Patrick was an escaped slave that converted to Christianity and traveled to Ireland to spread the gospel to the heathen therein.
Patrick was a Romano-Briton. His place of birth is not clear, some suggest Cumbria while others indicate Northamptonshire. Whatever the case, his father Calpurnius was a decurion and a deacon – he himself the son of a Romano-British priest Potitus. As a young teenager, Patrick was captured by Irish slave-raiders and taken to Ireland, where, as the story goes, he regained his faith, so to speak. He escaped back to Britain and then decided to go back to Ireland to spread the word. I don’t think Patrick converted to Christianity, he was a baptised Christian, he just became filled with piety and spirit because of his admittedly traumatic experience.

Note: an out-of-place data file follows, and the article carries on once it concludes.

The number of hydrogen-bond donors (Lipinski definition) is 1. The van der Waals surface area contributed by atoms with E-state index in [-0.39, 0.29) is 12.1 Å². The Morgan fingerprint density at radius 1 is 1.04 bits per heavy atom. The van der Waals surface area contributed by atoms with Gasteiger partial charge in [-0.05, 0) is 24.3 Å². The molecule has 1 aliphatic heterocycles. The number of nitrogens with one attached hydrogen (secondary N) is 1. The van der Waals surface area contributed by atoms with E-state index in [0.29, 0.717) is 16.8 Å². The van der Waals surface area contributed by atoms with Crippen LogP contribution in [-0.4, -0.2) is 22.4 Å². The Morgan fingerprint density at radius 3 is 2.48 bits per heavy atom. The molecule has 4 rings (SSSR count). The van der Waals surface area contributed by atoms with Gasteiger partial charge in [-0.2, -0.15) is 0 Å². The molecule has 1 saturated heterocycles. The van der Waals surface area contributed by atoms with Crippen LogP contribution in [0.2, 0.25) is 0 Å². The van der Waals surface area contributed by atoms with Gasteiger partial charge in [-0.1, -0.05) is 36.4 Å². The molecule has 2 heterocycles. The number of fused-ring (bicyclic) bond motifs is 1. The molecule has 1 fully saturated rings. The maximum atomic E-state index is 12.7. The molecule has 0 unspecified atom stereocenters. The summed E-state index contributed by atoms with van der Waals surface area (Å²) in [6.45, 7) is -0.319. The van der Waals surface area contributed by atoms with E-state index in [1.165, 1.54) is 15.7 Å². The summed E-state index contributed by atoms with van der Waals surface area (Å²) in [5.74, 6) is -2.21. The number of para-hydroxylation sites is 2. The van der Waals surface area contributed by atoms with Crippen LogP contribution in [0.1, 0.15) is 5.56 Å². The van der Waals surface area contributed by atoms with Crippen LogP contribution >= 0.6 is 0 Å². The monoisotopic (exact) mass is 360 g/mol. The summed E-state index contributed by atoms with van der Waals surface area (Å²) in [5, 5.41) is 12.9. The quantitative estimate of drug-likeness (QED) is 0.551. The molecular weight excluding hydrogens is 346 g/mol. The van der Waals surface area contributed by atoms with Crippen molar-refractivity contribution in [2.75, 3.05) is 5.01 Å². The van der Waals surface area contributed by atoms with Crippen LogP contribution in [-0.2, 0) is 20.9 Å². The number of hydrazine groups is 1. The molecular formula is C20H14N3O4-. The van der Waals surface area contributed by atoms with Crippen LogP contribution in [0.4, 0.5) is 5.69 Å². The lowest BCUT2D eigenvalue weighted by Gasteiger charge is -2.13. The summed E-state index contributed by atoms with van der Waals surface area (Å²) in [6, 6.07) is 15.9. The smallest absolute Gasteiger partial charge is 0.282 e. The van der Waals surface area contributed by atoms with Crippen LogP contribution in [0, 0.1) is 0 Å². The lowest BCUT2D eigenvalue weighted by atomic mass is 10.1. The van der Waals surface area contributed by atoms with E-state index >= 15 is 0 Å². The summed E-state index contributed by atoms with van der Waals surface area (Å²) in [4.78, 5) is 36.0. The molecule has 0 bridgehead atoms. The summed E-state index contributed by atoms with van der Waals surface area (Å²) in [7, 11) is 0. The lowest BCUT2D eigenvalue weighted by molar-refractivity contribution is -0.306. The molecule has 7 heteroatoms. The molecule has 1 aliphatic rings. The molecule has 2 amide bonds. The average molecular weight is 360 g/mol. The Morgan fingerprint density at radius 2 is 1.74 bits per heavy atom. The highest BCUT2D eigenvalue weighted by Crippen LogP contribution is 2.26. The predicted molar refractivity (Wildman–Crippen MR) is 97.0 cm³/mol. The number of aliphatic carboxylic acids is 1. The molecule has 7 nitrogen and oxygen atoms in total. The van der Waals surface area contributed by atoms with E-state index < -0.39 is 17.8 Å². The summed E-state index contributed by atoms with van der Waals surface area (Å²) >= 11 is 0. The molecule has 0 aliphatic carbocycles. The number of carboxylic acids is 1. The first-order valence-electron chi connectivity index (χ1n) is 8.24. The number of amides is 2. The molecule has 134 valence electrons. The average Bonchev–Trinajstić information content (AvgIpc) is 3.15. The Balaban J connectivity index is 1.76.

Nevertheless, the whole story, dare I say mythology, of Saint Patrick is so fraught with problems from a historiographical point of view, that a very large pinch of salt should be taken with any of it, for example, the business of the snakes. A lot of what is purported to be “known” about Saint Patrick’s life and deeds comes from later hagiographers who, naturally, had their own agenda when writing all of this down. Another difficulty arises in that Patrick was by no means the first missionary to the Irish, Palladius, a Romano-Gaul, was actually the first bishop to the Irish, preceding Patrick, not to mention the so-called “pre-Patrician” saints of Ireland. In fact, it may be the case that the whole hagiography of Patrick is a pseudo-biographical/hagiographical blend of the lives and deeds of a number of saints in Ireland – especially Palladius.